The challenge for candidates facing an election in which a candidate is challenging an incumbent

Who will replace L.A. County Supervisor Sheila Kuehl — a seasoned Sacramento legislator or a millennial West Hollywood activist?

It’s a question that has been weighing on the minds of voters of both parties — particularly in a presidential election year in which a wave of anti-establishment candidates are seeking to sweep away political insiders by making an example of them.

But with Kuehl, who’s been running for several years, it’s a question of more existential and perhaps more complicated significance.

“I don’t know if [Sheila] Kuehl is going to be replaced,” said former state Assemblyman and current Los Angeles Councilman David Ryu, who’s also running for Congress. “But somebody will, and it will be somebody who does not serve in the local government.”

The challenge for candidates facing an election in which a candidate for a party who is challenging a sitting elected official in a swing district is trying to keep support — and maybe even a seat — will be how to get voters to consider what they’re likely to agree or disagree about the person challenging their incumbent.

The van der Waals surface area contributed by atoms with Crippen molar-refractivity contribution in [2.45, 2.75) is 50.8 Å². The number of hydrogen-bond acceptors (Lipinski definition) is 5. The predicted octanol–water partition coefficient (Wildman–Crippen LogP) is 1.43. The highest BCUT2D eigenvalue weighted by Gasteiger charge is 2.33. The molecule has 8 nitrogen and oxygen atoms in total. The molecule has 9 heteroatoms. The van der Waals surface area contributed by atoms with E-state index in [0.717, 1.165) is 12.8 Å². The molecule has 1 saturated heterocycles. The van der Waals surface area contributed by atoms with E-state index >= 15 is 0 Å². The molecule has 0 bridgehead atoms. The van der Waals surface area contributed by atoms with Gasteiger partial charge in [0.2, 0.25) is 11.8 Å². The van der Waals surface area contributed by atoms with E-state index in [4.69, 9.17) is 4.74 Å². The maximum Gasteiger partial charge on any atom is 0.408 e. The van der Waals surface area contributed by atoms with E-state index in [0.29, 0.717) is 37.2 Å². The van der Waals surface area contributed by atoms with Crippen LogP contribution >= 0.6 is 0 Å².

Kuehl — a lifelong Democrat who was first elected to the Board of Supervisors in 1989 — was elected to the Assembly in 1998 before running for supervisor, and she’s been a fixture there ever since, even as her popularity has waned.

In that sense, she is an outlier, a politician who has been more than one job in the last 10 years. She has served as a state senator and, later, in the Assembly, and then she was elected to a second term as supervisor in a three-way race with longtime San Fernando Valley Supervisor Don Knabe and former state Senator and Assemblyman Tony Strickland.

Kuehl has been a thorn in the side of some, whether by being a thorn in the side of an often-indignant Knabe, a thorn in the side of Strickland and sometimes, as with Strickland, a thorn in the side of his former boss Tony Strick

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